That's what pretty much shut down MP3.com when they started offering a personal MP3 vault. I think what they were doing is as a user, you slip in a CD and "uploaded" it into a personal vault, when in fact, what MP3.com was doing was essentially getting the ID of the CD and using their existing base of MP3 songs. Now from an operations standpoint, this made perfect sense since that would mean next to nothing for storage space requirements beyond what MP3.com was already using for their existing catalog, which is exactly how I and probably every other programmer would have designed the system.

What got them was that they were not storing the customer's music but delivering MP3.com's music, which hadn't been purchased. Had the user actually uploaded music into their vault space, they probably wouldn't have been shutdown.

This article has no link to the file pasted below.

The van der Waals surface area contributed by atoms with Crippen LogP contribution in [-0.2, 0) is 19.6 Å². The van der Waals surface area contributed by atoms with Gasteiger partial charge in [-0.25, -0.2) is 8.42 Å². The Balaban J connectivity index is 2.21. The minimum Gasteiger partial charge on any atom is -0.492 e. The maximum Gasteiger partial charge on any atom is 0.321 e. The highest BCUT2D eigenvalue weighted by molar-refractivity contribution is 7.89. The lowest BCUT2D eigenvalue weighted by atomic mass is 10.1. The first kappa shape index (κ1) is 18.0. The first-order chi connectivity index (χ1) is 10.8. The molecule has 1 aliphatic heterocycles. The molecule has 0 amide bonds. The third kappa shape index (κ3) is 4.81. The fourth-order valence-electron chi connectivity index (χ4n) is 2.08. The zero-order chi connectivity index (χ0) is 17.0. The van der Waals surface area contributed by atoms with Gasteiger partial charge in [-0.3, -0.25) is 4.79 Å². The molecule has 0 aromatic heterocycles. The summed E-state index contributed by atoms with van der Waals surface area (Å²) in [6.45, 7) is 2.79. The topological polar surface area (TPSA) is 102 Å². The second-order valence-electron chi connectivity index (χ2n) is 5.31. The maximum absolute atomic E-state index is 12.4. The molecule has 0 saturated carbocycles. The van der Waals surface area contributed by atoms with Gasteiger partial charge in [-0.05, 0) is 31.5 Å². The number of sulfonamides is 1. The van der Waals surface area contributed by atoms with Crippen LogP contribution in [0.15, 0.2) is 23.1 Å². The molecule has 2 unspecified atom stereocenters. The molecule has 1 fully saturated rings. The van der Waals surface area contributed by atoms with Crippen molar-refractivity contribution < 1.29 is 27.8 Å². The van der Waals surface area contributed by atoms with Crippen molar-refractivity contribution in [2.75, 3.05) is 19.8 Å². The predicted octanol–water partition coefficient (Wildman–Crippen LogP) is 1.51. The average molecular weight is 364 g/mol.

So in a sense, that is what you are proposing. You are not downloading "Your" MP3.

Comment 4 by tony of the weeg clan posted on 12/9/2005 at 2:21 AM

i guess ive just resolved myself to the fact that its just better karma to purchase, and if i cant get it that way, then i just dont worry about it, and dont listen to it. itunes is my friend these days, and i really do not mind paying. although i have some old mp3's from tapes that i used to own, but got stolen. so am i breakin' the law? i dont think so. as long as i do not aid in the distro of them, or the reproduction of them.

Comment 5 by tony petruzzi posted on 12/9/2005 at 2:35 AM

My suggestion to you Ray is to copy your cds after you purchase them. Next put them into a safety deposit box along with a certified copy of the reciept. That should about do it :).

Personally I wouldn't buy a cd if you gave me the money. I think this whole thing is ridiculous and I refuse to support the RIAA in anyway. Don't get me started on what SONY did either.

If you want to listen to music, turn on the radio or your TV ad tune into a music channel (Comcast has some good ones).

Comment 6 by John Wilker posted on 12/9/2005 at 3:16 AM